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Have a google on curve fitting, it's when you change parameters and re-run a backtest to make the performance come out better than before. The purpose of back testing is not to fine tune your algo so that it eeks out an extra 1% per year (that would be curve fitting), it's to ensure that you do have an edge and you don't blow up.

In terms of changing your ATR, stops and targets, I suggest you have a look at a thread here on futures.io (formerly BMT) (can't remember where it is, but try search for it) where a few of the fellas here tested whether money management gave you an edge (it didn't). It didn't matter what your R:R was, the drop in win rate will just balance out so you end up with no edge in the end. There really isn't a point in optimising the relation between target and stop, just make sure its wide enough to stay out of the noise and that the target isn't unreasonable (i.e. expecting ES to move 40 points a day). The edge has to come from your entry or exit logic, so optimising ATR, stop and target is not going to help.

In terms of ATR, I have found in the past ATR is good in theory, but I prefer to just use a fixed target/stop (are you using an ATR mutliple for target and stops? Not sure if that's what you mean by dynamic). The problem is that markets transition from high vol to low vol and back to high, a lot of the times you get caught with stops and targets that are too tight when it transitions to high, and too loose when it transitions to low. When you use something like a 14 day ATR, the transition can be a bit too slow and catch you out quite a lot.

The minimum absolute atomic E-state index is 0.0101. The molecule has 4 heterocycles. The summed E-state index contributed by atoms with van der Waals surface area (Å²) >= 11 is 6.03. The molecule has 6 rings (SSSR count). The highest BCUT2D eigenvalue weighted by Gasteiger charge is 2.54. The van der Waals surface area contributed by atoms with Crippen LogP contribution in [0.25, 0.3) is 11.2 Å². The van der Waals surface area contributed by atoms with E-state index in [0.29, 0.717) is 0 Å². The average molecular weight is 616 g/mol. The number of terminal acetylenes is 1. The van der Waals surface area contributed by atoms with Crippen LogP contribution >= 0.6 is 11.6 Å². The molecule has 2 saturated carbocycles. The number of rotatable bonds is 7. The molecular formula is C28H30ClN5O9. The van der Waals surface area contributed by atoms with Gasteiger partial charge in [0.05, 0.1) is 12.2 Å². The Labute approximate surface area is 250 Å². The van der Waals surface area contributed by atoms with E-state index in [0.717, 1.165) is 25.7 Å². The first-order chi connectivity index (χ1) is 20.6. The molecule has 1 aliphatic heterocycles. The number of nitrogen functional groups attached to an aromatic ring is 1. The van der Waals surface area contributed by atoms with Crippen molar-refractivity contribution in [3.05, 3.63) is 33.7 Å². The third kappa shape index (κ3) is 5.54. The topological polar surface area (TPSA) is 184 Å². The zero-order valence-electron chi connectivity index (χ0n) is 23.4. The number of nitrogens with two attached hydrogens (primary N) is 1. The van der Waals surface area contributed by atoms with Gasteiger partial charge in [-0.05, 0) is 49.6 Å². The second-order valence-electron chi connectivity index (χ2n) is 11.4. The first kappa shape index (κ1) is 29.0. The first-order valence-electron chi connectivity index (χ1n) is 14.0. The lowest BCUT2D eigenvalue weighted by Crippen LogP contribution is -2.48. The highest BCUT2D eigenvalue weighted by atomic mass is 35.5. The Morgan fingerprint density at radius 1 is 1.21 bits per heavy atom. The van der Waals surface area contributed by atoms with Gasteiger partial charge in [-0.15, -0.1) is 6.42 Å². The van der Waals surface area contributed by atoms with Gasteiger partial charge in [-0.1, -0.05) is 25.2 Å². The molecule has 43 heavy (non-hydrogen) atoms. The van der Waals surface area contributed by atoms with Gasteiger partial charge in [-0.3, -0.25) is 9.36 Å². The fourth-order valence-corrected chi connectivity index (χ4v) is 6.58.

I did a lot of testing with single stock algos, the problem with applying an algo to stocks is that stocks behave in all sorts of ways. You have dividend payers which tend to range, you have growing companies which trends, you have speculative growth like Healthcare doing R&D that suddenly drop or pop with news, you have companies that can decline slowly instead of quickly. A single algo cannot cater for all of those conditions, so you're better off sticking with Futures.

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  #7 (permalink)
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PeakGrowth View Post
Have a google on curve fitting, it's when you change parameters and re-run a backtest to make the performance come out better than before. The purpose of back testing is not to fine tune your algo so that it eeks out an extra 1% per year (that would be curve fitting), it's to ensure that you do have an edge and you don't blow up.

In terms of changing your ATR, stops and targets, I suggest you have a look at a thread here on futures.io (formerly BMT) (can't remember where it is, but try search for it) where a few of the fellas here tested whether money management gave you an edge (it didn't). It didn't matter what your R:R was, the drop in win rate will just balance out so you end up with no edge in the end. There really isn't a point in optimising the relation between target and stop, just make sure its wide enough to stay out of the noise and that the target isn't unreasonable (i.e. expecting ES to move 40 points a day). The edge has to come from your entry or exit logic, so optimising ATR, stop and target is not going to help.